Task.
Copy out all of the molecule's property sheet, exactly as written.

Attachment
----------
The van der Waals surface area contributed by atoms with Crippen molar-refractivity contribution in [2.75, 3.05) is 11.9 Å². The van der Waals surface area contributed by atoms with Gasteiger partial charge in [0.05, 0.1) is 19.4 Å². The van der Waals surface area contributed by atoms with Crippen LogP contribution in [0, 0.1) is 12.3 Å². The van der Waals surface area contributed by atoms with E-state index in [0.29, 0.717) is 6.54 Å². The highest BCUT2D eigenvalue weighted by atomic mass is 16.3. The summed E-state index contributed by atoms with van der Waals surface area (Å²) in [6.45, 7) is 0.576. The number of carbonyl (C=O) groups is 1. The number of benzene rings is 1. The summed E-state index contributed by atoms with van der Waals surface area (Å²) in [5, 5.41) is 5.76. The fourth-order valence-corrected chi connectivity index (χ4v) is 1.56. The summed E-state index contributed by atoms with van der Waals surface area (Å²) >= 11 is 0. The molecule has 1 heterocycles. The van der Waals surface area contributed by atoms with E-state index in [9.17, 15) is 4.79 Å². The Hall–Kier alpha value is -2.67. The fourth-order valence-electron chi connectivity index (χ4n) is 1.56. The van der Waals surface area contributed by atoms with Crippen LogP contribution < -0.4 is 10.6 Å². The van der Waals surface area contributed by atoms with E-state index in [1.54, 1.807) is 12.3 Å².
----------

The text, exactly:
The van der Waals surface area contributed by atoms with Crippen molar-refractivity contribution in [2.75, 3.05) is 11.9 Å². The van der Waals surface area contributed by atoms with Gasteiger partial charge in [0.05, 0.1) is 19.4 Å². The van der Waals surface area contributed by atoms with Crippen LogP contribution in [0, 0.1) is 12.3 Å². The van der Waals surface area contributed by atoms with E-state index in [0.29, 0.717) is 6.54 Å². The highest BCUT2D eigenvalue weighted by atomic mass is 16.3. The summed E-state index contributed by atoms with van der Waals surface area (Å²) in [6.45, 7) is 0.576. The number of carbonyl (C=O) groups is 1. The number of benzene rings is 1. The summed E-state index contributed by atoms with van der Waals surface area (Å²) in [5, 5.41) is 5.76. The fourth-order valence-corrected chi connectivity index (χ4v) is 1.56. The summed E-state index contributed by atoms with van der Waals surface area (Å²) >= 11 is 0. The molecule has 1 heterocycles. The van der Waals surface area contributed by atoms with E-state index in [9.17, 15) is 4.79 Å². The Hall–Kier alpha value is -2.67. The fourth-order valence-electron chi connectivity index (χ4n) is 1.56. The van der Waals surface area contributed by atoms with Crippen LogP contribution < -0.4 is 10.6 Å². The van der Waals surface area contributed by atoms with E-state index in [1.54, 1.807) is 12.3 Å².